Loading the player...

DEFINITION of 'High Beta Index'

A high beta index is a basket of stocks that exhibit greater volatility than a broad market index like the S&P 500. The S&P 500 High Beta Index is the most well-known of these indexes. It tracks the performance of 100 S&P 500 companies that are most sensitive to changes in market returns. Beta by definition is the amount of volatility or systematic risk, an asset exhibits compared to the market as a whole. Besides the flagship large cap index, Standard and Poor's (S&P) offers high beta variations of small-cap, mid-cap, and emerging markets to name a few. 

BREAKING DOWN 'High Beta Index'

A high beta index constituents exhibit greater sensitivity than the broad market. Sensitivity is measured by the beta of an individual stock. A beta of 1 indicates the asset moves in line with the market. Anything less than 1 represents an asset less volatile than the market and greater than 1 suggests a more volatile asset. For example, a beta of 1.2 means the asset is 20% more volatile than the market. Conversely, a beta of 0.70 is theoretically 30% less volatile than the market. Beta is measured against a widely followed index like the S&P 500. 

Gaining exposure to a high beta index requires an investment vehicle like an exchange traded fund (ETF). The PowerShares S&P 500 High Beta Index (SPHB) is the most widely traded asset that tracks volatile assets in the broader market. Since inception, the ETF has underperformed the underlying S&P 500 Index. In fact, the index posted double-digit declines in 2015 as the scare of a China slowdown and earning recession punished the entire stock market. The largest allocation in the fund comes from the financial and industrial sectors with some individual holdings like Advanced Micro Devices (AMD) and Arconic (ARNC). 

Limitations of a High Beta Index

Contrary to popular belief, high beta or volatility doesn't necessarily translate to greater returns. For many years, the High Beta S&P 500 Index has underperformed its underlying benchmark. This occurred during a period of unyielding improvement in the broad market. Instead, research shows that low volatility stocks tend to earn greater risk-adjusted returns than high volatility stocks. The reason low beta tends to outperform can be attributed to investment constraints behavioral biases like the representative heuristic and over confidence. In addition, sector selection and other fundamental criteria play an important role in the volatility and performance of a high beta index.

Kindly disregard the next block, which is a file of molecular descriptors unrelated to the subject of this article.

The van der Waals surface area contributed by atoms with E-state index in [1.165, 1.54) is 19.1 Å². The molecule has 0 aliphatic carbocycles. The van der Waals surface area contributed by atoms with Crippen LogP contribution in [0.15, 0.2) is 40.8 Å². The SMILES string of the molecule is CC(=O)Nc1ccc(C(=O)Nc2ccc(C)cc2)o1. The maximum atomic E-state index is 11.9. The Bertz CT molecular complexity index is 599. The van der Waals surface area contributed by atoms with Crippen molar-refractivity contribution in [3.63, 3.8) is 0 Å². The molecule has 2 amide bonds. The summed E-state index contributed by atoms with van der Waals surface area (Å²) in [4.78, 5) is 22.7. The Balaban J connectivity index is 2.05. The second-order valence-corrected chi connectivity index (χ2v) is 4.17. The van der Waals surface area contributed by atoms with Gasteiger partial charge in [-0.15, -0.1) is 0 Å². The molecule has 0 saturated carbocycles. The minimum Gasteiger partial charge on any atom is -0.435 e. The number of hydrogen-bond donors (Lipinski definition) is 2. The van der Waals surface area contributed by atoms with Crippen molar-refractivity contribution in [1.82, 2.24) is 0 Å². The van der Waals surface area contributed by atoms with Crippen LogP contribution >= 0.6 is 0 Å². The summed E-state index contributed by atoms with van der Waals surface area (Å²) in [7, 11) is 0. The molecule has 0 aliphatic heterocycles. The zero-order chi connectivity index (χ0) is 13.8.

RELATED TERMS
  1. Beta

    Beta is a measure of the volatility, or systematic risk, of a ...
  2. Smart Beta

    Smart beta investing combines the benefits of passive investing ...
  3. Unlevered Beta

    Unlevered beta is the beta of a company without any debt, and ...
  4. Zero-Beta Portfolio

    A zero-beta portfolio is constructed to have no systematic risk, ...
  5. Dispersion

    Dispersion is a statistical term that describes the size of the ...
  6. Active Risk

    Active risk is a type of risk that a fund or managed portfolio ...
Related Articles
  1. Investing

    Build Diversity Through Beta

    In conjunction with stock valuation ratios like the price-to-earnings ratio and the price-to-earnings-growth ratio, a stock's measure of volatility known as beta can help investors build a diversified ...
  2. Investing

    Understanding Beta

    Beta is a measure of volatility. Find out what this means and how it affects your portfolio.
  3. Investing

    Smart Beta: Can Low Beta Equal High Risk?

    Low beta may not necessarily mean low risk when it comes to some smart beta strategies.
  4. Investing

    How To Calculate Beta Of A Private Company

    We explain two methods for calculating the beta of a private company.
  5. Investing

    How AQR Places Bets Against Beta

    Learn how the bet against beta strategy is used by a large hedge fund to profit from a pricing anomaly in the stock market caused by high stock prices.
  6. Investing

    5 High-Beta Stocks To Watch

    Check out five high-beta stocks that can help make your portfolio more exciting.
  7. Investing

    5 High-Beta Stocks To Watch

    Check out five high-beta stocks that can help make your portfolio more exciting.
  8. Investing

    5 Low-Beta DJIA Stocks To Know

    Check out five low-beta stocks that can help you to diversify your portfolio.
  9. Investing

    How To Reduce Volatility In Your Portfolio

    It's imperative that traders have a plan for when the market becomes tough to navigate. Here are some tips.
RELATED FAQS
  1. How does beta measure a stock's market risk?

    Learn how beta is used to measure risk versus the stock market, and understand how it is calculated and used in the capital ... Read Answer >>
  2. What Is the Formula for Calculating Beta?

    Learn about beta, how to calculate it, and how it's used as a risk measure with examples that include Apple and Tesla. Read Answer >>
  3. What's the difference between alpha and beta?

    Alpha is a measurement of a portfolio manager's performance in relation to the overall market. Beta gauges the volatility ... Read Answer >>
  4. How does debt affect a company's beta?

    Understand the difference between a company's levered beta and unlevered beta. Learn how debt affects a company's levered ... Read Answer >>
  5. When is it better to use unlevered beta than levered beta?

    Understand what a security's unlevered beta and levered beta measure, and learn which one is more accurate in measuring a ... Read Answer >>
Trading Center